Bringing these together, the proposed BPS matrix substantially extends prior works, by systematically linking problem and solution domains in the behavioural design context. The proposed matrix provides a framework for designers seeking to identify the most relevant solution principles for their specific problem. This also supports the identification of other toolkits, via works such as that by Niedderer et al. (2016, Fig. 1), or combinations of solution principles, via integration with works such as that by Bohlen et al. (2019) or Lockton et al. (2013). As such, we provide a design level complement to prior policy level works (Dolan et al., 2014; Michie et al., 2015), and bring together recommendations from across domains and foci to provide an operational framework for problem/solution mapping in behavioural design. An overview of the major solution principles and combinations for each quadrant in the problem feature framework is provided in Figure 7, while full details for all principles are provided in the Appendix.
Limitations and Further Work
Before evaluating the implications of this work, three main limitations should be considered. First, behavioural theory is complex and multi-faceted. Therefore, further work is needed in order to evaluate how design related theory regarding problem formulation can be effectively linked to wider, descriptive behaviour change theory (Michie et al., 2015). This could facilitate more fluid iteration between descriptive analytical and prescriptive designerly activities within the design process (Cash et al., 2017a), as well as greater knowledge transfer between behavioural and design researchers in this area. Despite this, the proposed problem feature framework did discriminate both individual and combined solutions in line with prior models built on behavioural theory (Michie et al., 2011), and thus could form a potential foundation for this further work.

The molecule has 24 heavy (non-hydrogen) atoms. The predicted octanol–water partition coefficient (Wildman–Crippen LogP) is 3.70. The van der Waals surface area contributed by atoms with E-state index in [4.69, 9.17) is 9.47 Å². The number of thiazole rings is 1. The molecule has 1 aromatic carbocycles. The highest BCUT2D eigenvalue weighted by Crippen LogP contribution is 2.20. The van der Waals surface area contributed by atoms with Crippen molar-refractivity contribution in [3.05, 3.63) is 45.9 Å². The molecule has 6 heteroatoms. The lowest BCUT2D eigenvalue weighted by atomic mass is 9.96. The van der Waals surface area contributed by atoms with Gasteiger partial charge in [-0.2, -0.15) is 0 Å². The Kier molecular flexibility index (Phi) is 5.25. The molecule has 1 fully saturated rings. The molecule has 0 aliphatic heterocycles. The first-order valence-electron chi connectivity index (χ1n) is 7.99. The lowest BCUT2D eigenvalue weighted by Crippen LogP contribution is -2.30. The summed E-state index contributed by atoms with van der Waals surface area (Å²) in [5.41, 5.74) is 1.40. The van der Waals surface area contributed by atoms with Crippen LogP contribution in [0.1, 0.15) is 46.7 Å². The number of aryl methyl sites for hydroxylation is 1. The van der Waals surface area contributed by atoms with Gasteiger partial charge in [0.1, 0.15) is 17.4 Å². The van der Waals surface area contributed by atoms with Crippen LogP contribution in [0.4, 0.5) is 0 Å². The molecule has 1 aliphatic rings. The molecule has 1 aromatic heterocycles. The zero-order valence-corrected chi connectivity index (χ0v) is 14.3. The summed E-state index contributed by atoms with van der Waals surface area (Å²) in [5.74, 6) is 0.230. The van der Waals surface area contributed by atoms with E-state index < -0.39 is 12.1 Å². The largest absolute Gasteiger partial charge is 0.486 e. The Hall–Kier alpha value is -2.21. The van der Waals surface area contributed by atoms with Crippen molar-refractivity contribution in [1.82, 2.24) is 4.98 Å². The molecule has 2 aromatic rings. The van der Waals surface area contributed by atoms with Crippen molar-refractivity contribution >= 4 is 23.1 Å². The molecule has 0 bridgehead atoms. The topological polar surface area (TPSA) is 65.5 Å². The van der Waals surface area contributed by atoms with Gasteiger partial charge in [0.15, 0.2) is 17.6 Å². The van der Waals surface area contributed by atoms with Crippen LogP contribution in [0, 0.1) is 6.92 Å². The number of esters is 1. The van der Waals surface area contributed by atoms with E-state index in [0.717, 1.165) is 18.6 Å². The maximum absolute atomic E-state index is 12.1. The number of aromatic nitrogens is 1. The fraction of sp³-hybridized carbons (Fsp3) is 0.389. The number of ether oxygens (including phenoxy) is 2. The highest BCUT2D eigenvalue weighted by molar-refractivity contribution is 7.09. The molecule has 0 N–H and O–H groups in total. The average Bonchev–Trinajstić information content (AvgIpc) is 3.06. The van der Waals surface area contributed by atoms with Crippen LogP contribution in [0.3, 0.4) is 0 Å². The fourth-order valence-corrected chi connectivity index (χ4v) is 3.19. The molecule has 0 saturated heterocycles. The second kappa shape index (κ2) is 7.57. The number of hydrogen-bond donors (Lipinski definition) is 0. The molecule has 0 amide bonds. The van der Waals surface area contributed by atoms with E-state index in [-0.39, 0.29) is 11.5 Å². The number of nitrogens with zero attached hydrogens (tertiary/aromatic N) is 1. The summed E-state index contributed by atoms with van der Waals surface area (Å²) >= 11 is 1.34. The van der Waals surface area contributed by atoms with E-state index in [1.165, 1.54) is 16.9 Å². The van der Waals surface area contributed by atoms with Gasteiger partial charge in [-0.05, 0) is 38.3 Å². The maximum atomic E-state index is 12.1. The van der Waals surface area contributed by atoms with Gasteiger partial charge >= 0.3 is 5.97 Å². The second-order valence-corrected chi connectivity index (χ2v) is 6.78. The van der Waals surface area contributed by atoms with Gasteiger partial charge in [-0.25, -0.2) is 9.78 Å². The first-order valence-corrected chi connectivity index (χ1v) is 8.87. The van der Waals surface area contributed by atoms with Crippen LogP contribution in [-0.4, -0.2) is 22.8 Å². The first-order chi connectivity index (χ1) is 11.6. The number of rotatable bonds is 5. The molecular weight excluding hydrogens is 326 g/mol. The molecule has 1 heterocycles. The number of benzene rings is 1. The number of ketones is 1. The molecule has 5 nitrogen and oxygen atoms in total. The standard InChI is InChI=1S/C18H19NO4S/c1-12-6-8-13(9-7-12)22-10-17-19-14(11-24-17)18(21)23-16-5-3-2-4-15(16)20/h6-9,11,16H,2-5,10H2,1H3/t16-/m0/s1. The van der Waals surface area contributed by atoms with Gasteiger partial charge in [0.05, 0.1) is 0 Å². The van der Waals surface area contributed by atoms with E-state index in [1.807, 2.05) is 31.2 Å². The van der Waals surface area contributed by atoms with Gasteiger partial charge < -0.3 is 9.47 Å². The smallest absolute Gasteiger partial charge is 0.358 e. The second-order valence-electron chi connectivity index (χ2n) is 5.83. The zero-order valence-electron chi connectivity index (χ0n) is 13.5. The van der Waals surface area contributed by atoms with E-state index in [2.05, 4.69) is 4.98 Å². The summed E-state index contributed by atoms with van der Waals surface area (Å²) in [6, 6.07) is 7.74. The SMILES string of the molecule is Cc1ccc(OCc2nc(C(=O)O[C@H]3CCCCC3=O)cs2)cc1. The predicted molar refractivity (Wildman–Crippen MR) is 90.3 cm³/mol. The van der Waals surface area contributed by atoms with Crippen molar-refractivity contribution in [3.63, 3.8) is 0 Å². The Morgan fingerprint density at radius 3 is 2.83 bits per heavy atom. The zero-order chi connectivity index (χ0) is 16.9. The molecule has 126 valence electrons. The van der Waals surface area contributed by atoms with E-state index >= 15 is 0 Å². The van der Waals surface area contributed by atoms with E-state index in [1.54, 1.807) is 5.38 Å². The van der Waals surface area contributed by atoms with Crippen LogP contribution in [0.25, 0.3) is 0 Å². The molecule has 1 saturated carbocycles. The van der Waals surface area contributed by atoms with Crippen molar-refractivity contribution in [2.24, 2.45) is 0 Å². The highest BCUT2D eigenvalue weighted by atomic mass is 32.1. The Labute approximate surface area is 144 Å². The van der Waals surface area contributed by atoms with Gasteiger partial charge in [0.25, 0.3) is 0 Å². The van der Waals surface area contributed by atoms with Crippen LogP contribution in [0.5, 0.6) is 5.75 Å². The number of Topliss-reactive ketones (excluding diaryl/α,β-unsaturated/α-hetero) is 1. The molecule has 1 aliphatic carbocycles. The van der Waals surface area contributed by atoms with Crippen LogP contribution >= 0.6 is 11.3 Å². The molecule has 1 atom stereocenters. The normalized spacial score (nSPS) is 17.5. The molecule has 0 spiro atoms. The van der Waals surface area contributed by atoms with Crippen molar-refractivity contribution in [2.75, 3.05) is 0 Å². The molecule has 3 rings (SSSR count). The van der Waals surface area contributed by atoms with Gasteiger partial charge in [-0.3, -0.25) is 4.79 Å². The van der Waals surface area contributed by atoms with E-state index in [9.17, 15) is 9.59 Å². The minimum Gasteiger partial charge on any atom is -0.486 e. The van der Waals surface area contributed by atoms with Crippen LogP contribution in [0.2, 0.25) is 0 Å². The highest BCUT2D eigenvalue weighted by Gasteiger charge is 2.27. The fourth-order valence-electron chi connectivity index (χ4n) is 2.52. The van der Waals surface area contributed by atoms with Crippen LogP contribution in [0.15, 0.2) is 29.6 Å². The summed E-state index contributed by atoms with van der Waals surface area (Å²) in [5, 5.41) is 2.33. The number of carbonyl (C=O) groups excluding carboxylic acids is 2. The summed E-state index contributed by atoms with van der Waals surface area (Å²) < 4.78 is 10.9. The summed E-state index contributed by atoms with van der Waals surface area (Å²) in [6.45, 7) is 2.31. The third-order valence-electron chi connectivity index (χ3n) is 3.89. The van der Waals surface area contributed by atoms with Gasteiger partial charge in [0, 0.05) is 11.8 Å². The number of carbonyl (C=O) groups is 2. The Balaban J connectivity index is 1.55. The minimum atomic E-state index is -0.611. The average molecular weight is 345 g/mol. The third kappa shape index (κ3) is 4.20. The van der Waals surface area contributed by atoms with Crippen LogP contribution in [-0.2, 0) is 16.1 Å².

Second, the sample of interventions considered in this study were designed and studied with the specific purpose to change people’s behaviour. This enabled us to include the success of the interventions in our analysis. However, designers may also create solutions that change people’s behaviour without explicitly treating these as interventions. Despite this, the large and diverse sample of interventions, as well as consistent of the results across models suggests our findings are robust. Nevertheless, it would be interesting for future research to replicate our BPS matrix for designs that change behaviour less intentionally.